Revisiting Van Gogh

(chinadaily.com.cn) | Jan 15, 2015


Vincent van Gogh’s paintings Sunflowers (top) and Starry Night (above) at the Van Gogh Alive show to be held in Shanghai and Beijing later this year. [Photos Provided to China Daily]

A high-tech show takes the art legend's work to new dimensions in Shanghai and Beijing, Lin Qi reports. Lin Qi

This year marks the 125th anniversary of the death of Vincent van Gogh (1853-1890), and a multimedia show in Shanghai and Beijing will celebrate the Dutch painter's short-lived yet prolific career. The exhibition also aims to challenge the audience's preconceptions and help viewers better appreciate the artworks.

Van Gogh Alive creates a multi-sensory experience. Within 35 minutes, it projects more than 3,000 high-resolution photos on 40 huge screens - and the columns and floor of the exhibition venues. The images display Van Gogh's canvases, sketches, drafts and letters written mostly to his younger brother, Theo.

The Australian exhibition-producing company Grande Exhibitions designed and premiered Van Gogh Alive in Singapore in 2011. Technicians dissected and magnified different parts of Van Gogh's paintings to showcase how he handled layers of colors. They also animated some details. For instance, they made alive the crows in Wheatfield with Crows, the landscape believed to be Van Gogh's last work. And they activated a train in one of his drafts, which runs on the 4-to-7 meter-high screens.

The show will begin with displaying a series of Van Gogh's self-portraits, and narrate in five chapters his whole life, both in the Netherlands and France. His signature works that appear include Starry Night, Sunflowers and Cafe Terrace at Night.

Revisiting Van Gogh

The underscore - symphonies by representative musicians of Van Gogh's time - will immerse the audience into the surroundings, which enlightened the painter in art while oppressing him in life.

Van Gogh Alive has been realized with Grande Exhibitions' development of a Sensory 4 system. A group of computers activate projectors and a sound system to compose "a symphony of light, color and sound", according to the company's website.

Grande Exhibitions so far has developed five Sensory 4 art exhibitions, which consists of Monet to Cezanne - The French Impressionists, Da Vinci Alive and 101 Inventions That Changed the World. The introduction of Van Gogh Alive caters to Chinese audience's growing fascination with Western oil paintings. A Claude Monet (1840-1926) art exhibition at the K11 Art Mall reportedly drew more than 300,000 visitors from March to June last year. Wang Zhongjun, the Chinese movie mogul who co-funded Huayi Brothers Media Corp, spent $61.8 million for a Van Gogh canvas,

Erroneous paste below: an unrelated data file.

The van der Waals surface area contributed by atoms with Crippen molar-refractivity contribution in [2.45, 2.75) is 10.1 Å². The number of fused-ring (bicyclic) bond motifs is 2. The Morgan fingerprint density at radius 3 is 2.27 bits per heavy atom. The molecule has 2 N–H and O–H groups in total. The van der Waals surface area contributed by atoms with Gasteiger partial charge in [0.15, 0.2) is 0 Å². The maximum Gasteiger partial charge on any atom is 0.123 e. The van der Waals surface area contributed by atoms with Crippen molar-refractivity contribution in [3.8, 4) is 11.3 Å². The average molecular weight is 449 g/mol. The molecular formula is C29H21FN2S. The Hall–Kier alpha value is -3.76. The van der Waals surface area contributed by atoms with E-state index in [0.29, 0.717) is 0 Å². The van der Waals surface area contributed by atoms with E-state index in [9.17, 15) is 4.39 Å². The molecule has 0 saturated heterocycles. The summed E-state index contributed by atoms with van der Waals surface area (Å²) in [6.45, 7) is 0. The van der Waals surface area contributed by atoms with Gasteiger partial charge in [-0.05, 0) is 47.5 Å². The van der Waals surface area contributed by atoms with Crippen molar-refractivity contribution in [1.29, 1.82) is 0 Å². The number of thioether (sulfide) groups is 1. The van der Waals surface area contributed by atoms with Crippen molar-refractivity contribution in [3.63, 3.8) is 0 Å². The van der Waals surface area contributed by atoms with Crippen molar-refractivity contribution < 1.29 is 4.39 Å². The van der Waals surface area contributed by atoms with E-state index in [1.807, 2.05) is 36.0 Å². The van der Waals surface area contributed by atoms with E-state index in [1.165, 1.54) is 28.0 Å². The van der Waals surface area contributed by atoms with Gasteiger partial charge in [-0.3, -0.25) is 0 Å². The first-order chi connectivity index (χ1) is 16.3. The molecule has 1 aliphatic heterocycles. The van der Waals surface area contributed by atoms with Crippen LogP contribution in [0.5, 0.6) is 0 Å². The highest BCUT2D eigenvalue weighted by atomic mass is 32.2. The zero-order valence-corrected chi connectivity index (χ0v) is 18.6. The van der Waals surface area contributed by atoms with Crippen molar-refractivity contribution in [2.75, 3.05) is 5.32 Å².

Still Life, Vase with Daisies and Poppies, at a Sotheby's sale in New York in November.

"Van Gogh lived a legendary life, with so many stories to tell," says Zhou Yi, the show's Chinese curator and a Shanghai-based independent producer who has developed TV shows and stage performances. She says the show will re-shape people's approach to appreciating fine art.

Chen Danqing, the Chinese art critic and painter, said that art exhibitions today have seen the breaking down of museum walls and national borders, because digital technologies access people to as many artworks as possible. "If Van Gogh were still alive, he would have been rather surprised to find his works being segmented, enlarged and minimized," he told a press conference for the show in Shanghai late last year.

Van Gogh Alive will be staged from April to early August at Shanghai Xintiandi, a recreational area featuring the city's stylish Shikumen housing. The exhibition venue will be supported by a base frame that is being built in an artificial lake.

"The Monet show at the K11 Art Mall proved to be a successful marriage of art exhibition and commercial property. It attracted not only art lovers but also those who don't go to museums or galleries. The sensation it caused shows that fine art is not limited to a small crowd, if it comes to people instead of making people coming to it," says Zhou Yi.

The show will then travel to Beijing's Joy City Mall for anther three months. That shopping compound held the open-air 100 Doraemon Secret Gadgets Expo that took the city by storm from April to June.


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